Maybe it's the proximity of the shoreline, but European river cruising inevitably finds you pondering what lies beyond the riverbanks.
A growing number of river cruise lines are giving passengers the means to explore those realms in a truly pleasurable way -- by bicycle. Whether you opt for a solo spin around town on a bike supplied by the ship, join a guided excursion to the countryside or go all-in on a fully supported "bike-tour-within-a-cruise" option, cycling is a fun (and healthful) way to discover new places.
Here are our picks for some of the best bike-cruise options.
The cruise line packs more than two dozen bikes and helmets onboard its 18 river ships for passengers' free use. If you want company and/or guidance, just let the desk know in advance and they'll arrange for a local guide.
For avid cyclists seeking a truly immersive -- and pampered -- biking experience, sign on for one of AmaWaterways' sailings operated in tandem with active tour operator Backroads.
For 2017, 58 AmaWaterways/Backroads river cruise biking trips are planned, including a full-ship buyout in September accommodating 150-plus cycling cruisers. (Most of Backroads' sailings are limited to 30 participants.) In addition, three Family Breakaway departures (geared toward families with older teenagers and 20-something kids) are in the offing. The European sailings are on the Danube, the Rhine, the Seine and the Douro in Portugal.
The collaboration between the two companies began in 2014 and is expanding. The experience is essentially a tour within a cruise. Cyclists spend the bulk of their days peddling shore side, sometimes meeting the ship in the next port. Daily routes offer a couple of variations in duration and difficulty. Two support vans ensure there's always a ride at hand for the weary. And if participants want to skip the cycling altogether, they're free to join any included onshore or onboard cruise activities.
The AmaWaterways/Backroads arrangement is a good fit for couples in which one bikes and the other doesn't, because each can book separately through the respective companies, and share a cabin.
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Uniworld maintains a fleet of free cycles for self-guided or escorted group excursions at no extra charge. In 2016, it launched a partnership with upscale tour operator Butterfield & Robinson on its eight-day Enchanting Danube itinerary that's similar to what's offered by AmaWaterways/Backroads.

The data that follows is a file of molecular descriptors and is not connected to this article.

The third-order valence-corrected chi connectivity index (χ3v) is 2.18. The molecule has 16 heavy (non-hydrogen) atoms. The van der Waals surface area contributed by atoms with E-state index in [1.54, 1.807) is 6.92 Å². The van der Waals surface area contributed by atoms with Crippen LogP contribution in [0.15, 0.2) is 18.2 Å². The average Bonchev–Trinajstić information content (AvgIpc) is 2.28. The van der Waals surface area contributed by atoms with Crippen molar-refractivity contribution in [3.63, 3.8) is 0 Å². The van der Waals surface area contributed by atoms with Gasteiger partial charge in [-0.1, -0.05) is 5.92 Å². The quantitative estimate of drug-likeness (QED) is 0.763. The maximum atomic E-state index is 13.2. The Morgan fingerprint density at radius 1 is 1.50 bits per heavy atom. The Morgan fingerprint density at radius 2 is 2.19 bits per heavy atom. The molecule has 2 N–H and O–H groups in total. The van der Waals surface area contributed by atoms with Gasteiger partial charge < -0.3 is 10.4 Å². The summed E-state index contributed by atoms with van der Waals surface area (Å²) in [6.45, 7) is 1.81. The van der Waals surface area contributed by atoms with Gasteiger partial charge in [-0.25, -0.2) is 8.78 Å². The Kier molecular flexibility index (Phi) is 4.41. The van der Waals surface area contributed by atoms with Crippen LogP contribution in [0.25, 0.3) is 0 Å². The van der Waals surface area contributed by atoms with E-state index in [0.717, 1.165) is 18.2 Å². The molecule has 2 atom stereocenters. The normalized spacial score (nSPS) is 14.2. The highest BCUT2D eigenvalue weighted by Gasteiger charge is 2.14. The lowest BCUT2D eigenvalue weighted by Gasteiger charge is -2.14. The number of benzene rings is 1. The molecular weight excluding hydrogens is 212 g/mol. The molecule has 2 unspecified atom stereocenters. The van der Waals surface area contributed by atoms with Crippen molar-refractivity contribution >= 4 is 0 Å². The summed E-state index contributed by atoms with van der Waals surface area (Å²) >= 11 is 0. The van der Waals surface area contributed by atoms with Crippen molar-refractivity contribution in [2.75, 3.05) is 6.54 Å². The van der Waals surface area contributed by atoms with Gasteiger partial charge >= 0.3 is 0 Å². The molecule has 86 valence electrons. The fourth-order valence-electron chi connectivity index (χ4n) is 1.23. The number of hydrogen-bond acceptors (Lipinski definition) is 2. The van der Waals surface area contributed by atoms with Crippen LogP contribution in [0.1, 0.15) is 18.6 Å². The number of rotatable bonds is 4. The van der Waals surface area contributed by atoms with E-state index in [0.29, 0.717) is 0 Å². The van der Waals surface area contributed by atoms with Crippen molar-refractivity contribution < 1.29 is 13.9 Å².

The trip, from Budapest to Passau, Germany, covers four countries and three capitals. Cyclists make tracks on various stretches between Passau and Bratislava, Slovakia, using the ship as a floating hotel and spa. Butterfield & Robinson guides and support crew lead the way. In 2017, the river cruise biking option will be offered on the Maria Theresa on selected sailings from May to September.
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About 25 custom-made electric bikes are onboard all ships. A bonus feature: They come with GPS devices that are also programmed with information on points of interest along the route.
Passengers can opt to ride independently to some shore excursions spots. For example, those who'd prefer getting to Monet's house and garden at Giverny on their own power can hop on a bike and skip the motor coach ride. Scenic also offers guided rides of up to 18 miles in some ports; these are included.
In 2017, the cruise line will partner with bike manufacturer Trek for two tours, one on the Rhine, the other on the Danube. The Trek Travel River Cruise will be a fully supported ride, similar to those offered by Backroads and Butterfield & Robinson.
In addition, Scenic is presenting two of its own cycle-centric itineraries in 2017. An 11-day Bordeaux bike cruise has two departures, and a tour on the Danube is scheduled for six departures.
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Scenic's four-star sister line stocks about 20 regular bikes on each of its ships, and they're free for the asking. Guided tours are featured in several locations, including Nuremberg, Germany; Melk, Austria; and Belgrade, Serbia. Emerald includes one active shore excursion per cruise, and biking is often one of them.
In 2016, Avalon added 10 bikes to each of its Europe-based ships. They're free and available for independent touring.
Additionally, the line is offering optional for-fee guided excursions in locales where cycling is particularly good. These include the Dutch countryside outside Amsterdam; Austria's Wachau Valley; Germany's Kaiserstuhl wine region; and along the Moselle River in Germany.
Debuting in 2017 are new Active Discovery on the Danube itineraries that incorporate cycling and other active pursuits. Eight such cruises depart from Linz, Austria, to Budapest (or the reverse) between July and October 2017.
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Each of its ships stocks 12 Jan Janssen bikes (a popular Dutch brand) for complimentary use. In 2017, a number of included guided excursions include a ride along the Rhine and Moselle rivers; cycling through vineyards along the Rhone River; and, on some of its family-oriented itineraries, guided rides along the Seine in Paris and the gardens at Versailles.
All five Vantage ships carry four to six bicycles, available for complimentary use on self-guided outings. In 2017, the line will offer a choice of three optional daylong bike tours ($499) on its June 9 and August 25 Normandy and the D-Day Beaches itinerary in Northern France.
Ships sail with 12 to 15 bicycles onboard for independent riding. Rental fee is 12 euros for half a day. Some guided cycling tours also are offered for a fee.